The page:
Unit -vs- UI testing

Harry Slaughter's picture

Please correct me if I'm wrong, but it seems that this group's purpose is to concentrate on unit testing and code coverage. Excellent. This is a definite sign of maturity for Drupal.

But I also see some posts in here that refer more to UI centric testing. Is there yet an effort for organizing this testing as well?

Unit testing is a great way to find problems that may not always be obvious in the UI, but they are not always the best way to catch problems which may be obvious in the UI. For example, the unit tests for the forms API may confirm that the form tokens are being generated properly but not pick up on the fact that another module alters the token (making this up here :) and so the form submission ultimately fails. At the end of the day, you really need to run through use cases to make sure it all works.

Typically, folks will run functional/UI tests by hand (create, edit, delete a node by hand, etc...). This is OK, but not ideal. Manual testing is time consuming and difficult to reproduce.

I've done testing of applications where automation was not an option, and as standardized as I tried to make the list of tests I ran, they were never run the same way twice, leaving little crevices for regression to creep through.

I believe we should consider trying to automate UI testing as well as unit testing. This would give us a gorgeous set of regression tests.

I guess my main question is whether this is the place/time to bring that up. I don't think it would take any attention/resources away from the unit testing efforts here.

Comments

Related software

Harry Slaughter's picture

Browser automation tools allow for scripted testing of web applications through an actual browser. There's no better way to automate use case tests as far as I know.

I have experience using Silktest and Evalid. However, both of these are commercial packages and so probably not suitable. Watir is an FOSS alternative. I've never used it.

Anyone else think this type of testing would be worth looking into in addition to the current unit testing efforts?

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Webload

joshmccormack's picture

Webload, from RadView, was made open source, and includes an authoring tool that records your actions in a browser and allows for playback. They're recorded in Javascript, and so can be edited, such as if you wanted to make your recorded script access a file to test 500 different codes to make sure they all work in a form field.

It definitely works in Windows. They have been working on making it work in Linux, but the results have been varied and I can't even find the link to download the app in Linux now.

http://www.webload.org

Josh McCormack
Owner, InteractiveQA
Social Network Development & QA testing
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Josh McCormack
Owner, InteractiveQA
Social Network Development & QA testing
http://www.interactiveqa.com
917.620.4902
AIM:
jmccormciti
Skype:
joshmccormack
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joshmccormack
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joshmccormack@gmail.com
Windows Live

SimpleTest includes user agent testing

Harry Slaughter's picture

Was just reading this: http://www.lullabot.com/blog/drupalcon-simpletest-and-future-test-driven...

Didn't realize simpletest handles functional testing too.

So maybe all forms of testing can be handled using simpletest. This would simplify things :)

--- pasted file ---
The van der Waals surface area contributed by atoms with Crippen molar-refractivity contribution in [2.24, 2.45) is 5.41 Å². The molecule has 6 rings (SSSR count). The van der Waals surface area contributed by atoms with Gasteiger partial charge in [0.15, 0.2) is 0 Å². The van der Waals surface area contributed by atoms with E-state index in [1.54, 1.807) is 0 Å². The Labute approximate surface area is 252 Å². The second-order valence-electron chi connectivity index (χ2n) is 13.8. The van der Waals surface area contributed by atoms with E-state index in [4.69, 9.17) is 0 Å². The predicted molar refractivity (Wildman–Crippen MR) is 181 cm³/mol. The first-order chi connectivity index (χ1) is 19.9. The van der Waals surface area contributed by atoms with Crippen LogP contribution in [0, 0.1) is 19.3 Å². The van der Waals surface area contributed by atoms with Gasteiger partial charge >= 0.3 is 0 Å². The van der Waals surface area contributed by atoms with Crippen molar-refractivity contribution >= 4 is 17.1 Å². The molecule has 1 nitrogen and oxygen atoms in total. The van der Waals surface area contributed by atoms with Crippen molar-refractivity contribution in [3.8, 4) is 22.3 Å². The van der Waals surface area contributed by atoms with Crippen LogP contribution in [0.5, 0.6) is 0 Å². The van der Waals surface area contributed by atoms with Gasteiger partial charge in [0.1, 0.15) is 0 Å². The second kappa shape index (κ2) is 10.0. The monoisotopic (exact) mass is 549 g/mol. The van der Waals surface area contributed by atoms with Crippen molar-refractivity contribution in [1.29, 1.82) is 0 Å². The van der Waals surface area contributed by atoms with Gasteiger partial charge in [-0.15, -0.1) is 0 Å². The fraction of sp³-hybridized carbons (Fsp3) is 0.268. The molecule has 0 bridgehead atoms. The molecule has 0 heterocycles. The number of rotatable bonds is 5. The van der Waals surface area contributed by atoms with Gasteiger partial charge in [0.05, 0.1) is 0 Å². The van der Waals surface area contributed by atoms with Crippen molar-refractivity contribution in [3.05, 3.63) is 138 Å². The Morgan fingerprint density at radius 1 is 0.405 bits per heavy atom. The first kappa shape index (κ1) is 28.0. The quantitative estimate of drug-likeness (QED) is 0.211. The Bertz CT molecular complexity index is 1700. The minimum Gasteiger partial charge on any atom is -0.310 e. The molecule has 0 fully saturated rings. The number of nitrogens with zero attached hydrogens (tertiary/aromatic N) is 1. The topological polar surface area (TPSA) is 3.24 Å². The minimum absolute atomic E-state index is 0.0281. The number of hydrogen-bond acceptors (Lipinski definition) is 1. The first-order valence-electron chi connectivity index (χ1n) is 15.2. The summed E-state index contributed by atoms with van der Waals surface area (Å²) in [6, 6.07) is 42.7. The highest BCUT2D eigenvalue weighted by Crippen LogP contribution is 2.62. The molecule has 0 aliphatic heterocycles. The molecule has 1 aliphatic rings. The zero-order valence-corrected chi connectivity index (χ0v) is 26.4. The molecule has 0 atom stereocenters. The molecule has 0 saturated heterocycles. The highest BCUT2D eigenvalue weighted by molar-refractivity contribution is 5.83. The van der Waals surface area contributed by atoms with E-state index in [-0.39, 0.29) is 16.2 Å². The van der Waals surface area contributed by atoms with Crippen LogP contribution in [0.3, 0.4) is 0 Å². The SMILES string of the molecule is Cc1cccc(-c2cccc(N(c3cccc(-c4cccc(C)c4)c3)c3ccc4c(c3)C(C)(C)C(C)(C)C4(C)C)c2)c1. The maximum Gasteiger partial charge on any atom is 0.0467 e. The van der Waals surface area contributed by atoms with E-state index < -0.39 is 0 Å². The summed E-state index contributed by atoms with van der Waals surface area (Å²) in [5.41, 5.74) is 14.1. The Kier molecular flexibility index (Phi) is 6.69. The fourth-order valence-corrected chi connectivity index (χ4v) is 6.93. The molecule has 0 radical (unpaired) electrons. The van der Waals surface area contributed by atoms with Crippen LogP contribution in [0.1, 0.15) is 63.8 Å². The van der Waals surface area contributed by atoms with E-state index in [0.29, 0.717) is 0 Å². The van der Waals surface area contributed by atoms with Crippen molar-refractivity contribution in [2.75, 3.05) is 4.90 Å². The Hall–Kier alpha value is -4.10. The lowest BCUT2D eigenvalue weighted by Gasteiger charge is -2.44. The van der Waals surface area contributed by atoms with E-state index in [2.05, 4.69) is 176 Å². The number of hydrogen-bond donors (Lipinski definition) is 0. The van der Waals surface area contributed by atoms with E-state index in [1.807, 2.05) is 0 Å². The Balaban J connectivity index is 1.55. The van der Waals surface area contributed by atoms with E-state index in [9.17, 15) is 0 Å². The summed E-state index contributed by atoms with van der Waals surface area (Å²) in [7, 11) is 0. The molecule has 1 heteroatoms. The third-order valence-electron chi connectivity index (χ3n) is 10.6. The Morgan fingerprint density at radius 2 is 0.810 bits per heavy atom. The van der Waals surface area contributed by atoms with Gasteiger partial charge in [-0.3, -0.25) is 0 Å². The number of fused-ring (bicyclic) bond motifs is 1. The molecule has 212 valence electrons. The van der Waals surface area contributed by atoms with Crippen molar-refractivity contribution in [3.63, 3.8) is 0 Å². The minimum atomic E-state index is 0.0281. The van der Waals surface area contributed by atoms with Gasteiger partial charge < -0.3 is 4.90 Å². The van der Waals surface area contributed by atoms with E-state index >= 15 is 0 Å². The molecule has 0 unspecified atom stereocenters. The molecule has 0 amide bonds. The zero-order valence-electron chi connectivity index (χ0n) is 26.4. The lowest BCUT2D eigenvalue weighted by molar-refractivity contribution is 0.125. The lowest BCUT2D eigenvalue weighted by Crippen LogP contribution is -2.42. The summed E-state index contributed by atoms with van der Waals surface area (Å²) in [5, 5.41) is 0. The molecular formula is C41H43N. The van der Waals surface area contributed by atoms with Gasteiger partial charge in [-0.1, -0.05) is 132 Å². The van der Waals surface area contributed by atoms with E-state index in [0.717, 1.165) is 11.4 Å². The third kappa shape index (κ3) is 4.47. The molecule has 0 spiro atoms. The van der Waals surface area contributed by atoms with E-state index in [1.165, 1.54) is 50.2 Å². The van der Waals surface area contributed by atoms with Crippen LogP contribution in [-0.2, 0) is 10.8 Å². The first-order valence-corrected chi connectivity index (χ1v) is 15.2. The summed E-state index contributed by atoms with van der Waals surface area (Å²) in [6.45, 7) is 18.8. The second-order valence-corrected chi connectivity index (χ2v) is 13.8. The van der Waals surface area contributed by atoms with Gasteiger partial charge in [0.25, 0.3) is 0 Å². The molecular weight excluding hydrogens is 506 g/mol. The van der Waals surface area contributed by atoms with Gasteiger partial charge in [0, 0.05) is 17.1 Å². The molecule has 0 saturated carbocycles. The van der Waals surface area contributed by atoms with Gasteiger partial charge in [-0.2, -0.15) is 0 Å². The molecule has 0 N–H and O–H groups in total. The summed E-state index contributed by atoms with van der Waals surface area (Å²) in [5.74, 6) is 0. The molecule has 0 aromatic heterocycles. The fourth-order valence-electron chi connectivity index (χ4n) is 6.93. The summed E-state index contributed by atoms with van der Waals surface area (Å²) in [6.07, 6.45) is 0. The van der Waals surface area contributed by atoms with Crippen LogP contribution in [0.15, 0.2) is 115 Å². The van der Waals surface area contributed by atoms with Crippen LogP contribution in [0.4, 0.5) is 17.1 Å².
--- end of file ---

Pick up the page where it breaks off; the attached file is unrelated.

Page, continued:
I'd never heard of simpletest before it came up here, so I guess I need to do some reading up.

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There's currently something

catch's picture

There's currently something like 60% SimpleTest coverage for functional tests in core, and < 1% coverage for unit tests.

What we don't have yet is javascript testing, which I've written up as a GSoC project idea - http://groups.drupal.org/node/9511 - Dmitri's also got a patch for JavaScript unit testing here - http://drupal.org/node/237566

Conflation of terms...

lego1974's picture

Harry, I agree, I think there's some confusion as to exactly what the focus of the group is. What I learned is that "Unit Testing" is ensuring that your functions/methods meet their contracts by passing various arguments and comparing the expected results. Functional testing (perhaps the cause of the confusion) is for higher-level "functionality", e.g. logging in. Then there's regression testing any time a change is made (basically re-running all unit and functional tests. Finally, user acceptance testing, which is pretty much functional testing, but is usually performed outside the development organization.

For all intents and purposes, lumping them together here isn't the worst thing that could happen. As the group, and Drupal testing, matures, I think we'll see some splintering of this group into groups that are focused on each different type of testing. Perhaps we can set forth a definition of the various testing domains and create associated groups?

That being said, Simpletest does seem to blur the lines between unit and functional testing, which doesn't help clarify the situation, but does bring more features to the party.

re: scripted browser testing, there are several tools out there. I've even gone so far as to write WSH scripts to turn IE into an automated use-case tester. Not the most elegant, but certainly doable and free.

Have we considered using

acstewart's picture

Have we considered using something like Selenium and its IDE to provide acceptance tests for core functionality? It provides browser-based testing, has a fairly comprehensive IDE, and if we get really clever we could start integrating it with remote control to handle the continuous integration case down the line.

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